|Membrane MWCO (kDa)||ABTS scavenging activity (%)||IC50 value (mg/mL)|
Gel filtration is a method that separates substances based on differences in molecular dimensions. EBH III fraction (<3 kDa) from ultrafiltration which showed the highest ABTS radical scavenging activity was separated through gel filtration chromatography.Fig. 1A shows the ABTS radical scavenging activity (IC50) and gel filtration chromatography elution profile of the EBH III fraction. It is found that EBH III fraction was separated into four fractions (EBI-EBIV), where EB-II fraction exhibits the strongest ABTS radical trapping activity with the lowest IC50 values (0.42 mg/mL) compared to other fractions (p<0.05).
The amino acid composition of non-hydrolysed elastin (UEB) and fractions obtained from ultrafiltration (EBH III) and gel filtration chromatography (EB-II) are summarized in Table 4. The main amino acids of elastin (EBH III) fraction and potent fraction EB-II are Gly, Glu, Ala, and Pro where the highest was showed by Glycine content. The Glycine in EBH III, EB-II and UEB fractions are 20.64%, 19.63%, and 18.36%, respectively (p<0.05). While it is unknown what are the contents found in this stage, there are assumptions that could be done based on studies that found out that elastin extracts from broiler consist of amino acids of two main types; the basics, and the radical-scavenging. The free radical-scavenging amino acids (Glu, Cys, Met, Tyr, and Lys) are found in elastin (Cao et al., 2009; Chen et al., 1996). From the results, it is found that these amino acids could increase the antioxidant activity of the corresponding peptides; UEB=38.66%, EBH III=37.33% and EB-II=41.98%, suggesting that the hydrophobic amino acids found are indeed the radical-scavenging types.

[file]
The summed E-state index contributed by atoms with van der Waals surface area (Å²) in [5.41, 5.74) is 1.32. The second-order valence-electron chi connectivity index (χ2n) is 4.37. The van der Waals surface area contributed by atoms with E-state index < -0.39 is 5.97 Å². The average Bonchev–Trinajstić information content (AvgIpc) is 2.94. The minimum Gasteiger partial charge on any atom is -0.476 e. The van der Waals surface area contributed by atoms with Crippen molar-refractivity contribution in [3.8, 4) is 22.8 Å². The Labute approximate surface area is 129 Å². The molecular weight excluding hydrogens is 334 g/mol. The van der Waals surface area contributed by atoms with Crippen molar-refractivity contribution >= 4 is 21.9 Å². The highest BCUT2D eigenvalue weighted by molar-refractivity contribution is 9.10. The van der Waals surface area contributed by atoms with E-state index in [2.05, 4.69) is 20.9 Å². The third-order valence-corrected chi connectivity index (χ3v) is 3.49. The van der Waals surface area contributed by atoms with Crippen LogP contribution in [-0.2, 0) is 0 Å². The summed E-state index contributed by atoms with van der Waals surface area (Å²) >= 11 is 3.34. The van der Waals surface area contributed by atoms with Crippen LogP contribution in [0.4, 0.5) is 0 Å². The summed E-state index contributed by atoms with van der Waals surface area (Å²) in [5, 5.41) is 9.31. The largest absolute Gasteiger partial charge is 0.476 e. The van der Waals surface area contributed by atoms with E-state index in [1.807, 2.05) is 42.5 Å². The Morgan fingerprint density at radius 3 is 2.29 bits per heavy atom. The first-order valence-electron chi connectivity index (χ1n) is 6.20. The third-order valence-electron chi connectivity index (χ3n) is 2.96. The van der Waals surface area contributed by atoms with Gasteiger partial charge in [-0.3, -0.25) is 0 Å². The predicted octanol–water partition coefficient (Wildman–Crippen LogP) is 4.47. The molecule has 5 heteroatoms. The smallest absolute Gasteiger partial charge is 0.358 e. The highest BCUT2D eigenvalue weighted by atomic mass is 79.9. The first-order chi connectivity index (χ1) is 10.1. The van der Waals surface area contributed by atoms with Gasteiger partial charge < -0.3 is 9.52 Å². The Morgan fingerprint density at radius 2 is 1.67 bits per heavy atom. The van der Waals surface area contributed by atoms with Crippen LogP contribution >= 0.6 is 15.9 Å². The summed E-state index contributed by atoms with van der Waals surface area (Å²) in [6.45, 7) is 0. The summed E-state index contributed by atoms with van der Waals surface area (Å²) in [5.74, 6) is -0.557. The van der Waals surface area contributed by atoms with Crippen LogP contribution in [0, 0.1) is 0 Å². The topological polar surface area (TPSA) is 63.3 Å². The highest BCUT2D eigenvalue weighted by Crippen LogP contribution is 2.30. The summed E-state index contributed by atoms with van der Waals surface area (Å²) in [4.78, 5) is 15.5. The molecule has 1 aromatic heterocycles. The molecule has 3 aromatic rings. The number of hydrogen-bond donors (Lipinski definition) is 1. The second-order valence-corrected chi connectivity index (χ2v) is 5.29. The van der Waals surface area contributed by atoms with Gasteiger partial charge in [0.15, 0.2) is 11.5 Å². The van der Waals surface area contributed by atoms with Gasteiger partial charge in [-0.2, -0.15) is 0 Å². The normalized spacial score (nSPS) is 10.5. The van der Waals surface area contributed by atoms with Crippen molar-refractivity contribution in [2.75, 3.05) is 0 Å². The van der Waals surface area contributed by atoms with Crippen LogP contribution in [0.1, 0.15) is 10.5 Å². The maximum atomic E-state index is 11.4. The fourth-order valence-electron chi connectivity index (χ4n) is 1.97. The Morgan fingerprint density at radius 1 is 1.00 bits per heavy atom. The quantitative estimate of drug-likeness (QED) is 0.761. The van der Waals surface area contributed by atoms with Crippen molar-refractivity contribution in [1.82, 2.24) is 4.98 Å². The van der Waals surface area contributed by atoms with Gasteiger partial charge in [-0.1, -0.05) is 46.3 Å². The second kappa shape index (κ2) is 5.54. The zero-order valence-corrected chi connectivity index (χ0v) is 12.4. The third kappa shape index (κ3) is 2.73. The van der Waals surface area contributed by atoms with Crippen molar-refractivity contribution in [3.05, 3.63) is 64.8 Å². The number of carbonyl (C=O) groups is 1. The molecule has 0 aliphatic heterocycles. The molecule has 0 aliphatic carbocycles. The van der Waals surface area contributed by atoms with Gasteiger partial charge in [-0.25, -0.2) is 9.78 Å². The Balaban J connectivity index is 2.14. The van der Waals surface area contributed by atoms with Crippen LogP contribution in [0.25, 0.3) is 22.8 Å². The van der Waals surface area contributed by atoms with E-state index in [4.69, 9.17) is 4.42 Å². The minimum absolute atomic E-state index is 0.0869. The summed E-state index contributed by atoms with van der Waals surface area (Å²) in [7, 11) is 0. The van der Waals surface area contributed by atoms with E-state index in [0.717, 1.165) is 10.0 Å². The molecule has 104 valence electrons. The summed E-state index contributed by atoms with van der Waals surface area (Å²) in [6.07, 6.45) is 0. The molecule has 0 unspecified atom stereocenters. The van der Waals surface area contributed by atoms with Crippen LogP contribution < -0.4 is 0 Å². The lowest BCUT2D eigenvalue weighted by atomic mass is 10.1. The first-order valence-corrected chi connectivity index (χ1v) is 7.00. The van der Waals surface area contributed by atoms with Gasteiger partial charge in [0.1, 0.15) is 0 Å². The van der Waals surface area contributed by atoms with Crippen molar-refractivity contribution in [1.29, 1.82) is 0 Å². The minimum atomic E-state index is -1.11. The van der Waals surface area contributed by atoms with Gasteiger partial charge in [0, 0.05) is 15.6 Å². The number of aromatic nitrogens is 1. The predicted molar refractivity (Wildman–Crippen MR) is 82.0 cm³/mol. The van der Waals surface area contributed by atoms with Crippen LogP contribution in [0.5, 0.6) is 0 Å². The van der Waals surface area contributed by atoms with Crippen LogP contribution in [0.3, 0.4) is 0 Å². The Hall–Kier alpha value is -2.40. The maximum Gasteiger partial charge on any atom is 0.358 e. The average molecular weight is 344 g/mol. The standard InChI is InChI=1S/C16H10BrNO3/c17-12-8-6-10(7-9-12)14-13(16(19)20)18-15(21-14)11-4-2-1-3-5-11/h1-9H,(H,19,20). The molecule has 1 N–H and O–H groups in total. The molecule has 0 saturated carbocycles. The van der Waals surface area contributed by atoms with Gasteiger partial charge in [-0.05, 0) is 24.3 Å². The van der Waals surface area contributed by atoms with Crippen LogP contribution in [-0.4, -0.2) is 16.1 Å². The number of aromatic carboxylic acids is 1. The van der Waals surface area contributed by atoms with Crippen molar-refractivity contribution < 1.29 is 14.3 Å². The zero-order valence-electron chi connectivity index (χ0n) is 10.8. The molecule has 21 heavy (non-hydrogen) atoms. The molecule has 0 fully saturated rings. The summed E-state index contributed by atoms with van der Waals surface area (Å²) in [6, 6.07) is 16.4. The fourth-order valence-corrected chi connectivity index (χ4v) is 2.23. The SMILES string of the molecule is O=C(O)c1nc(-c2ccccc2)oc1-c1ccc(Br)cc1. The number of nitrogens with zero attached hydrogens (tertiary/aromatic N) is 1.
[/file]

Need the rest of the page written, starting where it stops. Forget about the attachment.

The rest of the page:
Observation of antioxidant properties in amino acids is not necessarily new (Chen et al., 1996). Amino acids such as Met, Lys, Tyr, His, and Trp has been found to show antioxidant properties in safflower oil (Riisom et al., 1980). There are reports suggesting aromatic amino acids (Phe, His, Tyr, and Trp) also portray antioxidative property – converting radicals into stable molecules – while simultaneously maintaining own stability due to their resonance structure. In other words, aromatic amino acids have better radical-scavenging properties compared to other amino acids (Rajapakse et al., 2005; Sarmadi and Ismail, 2010).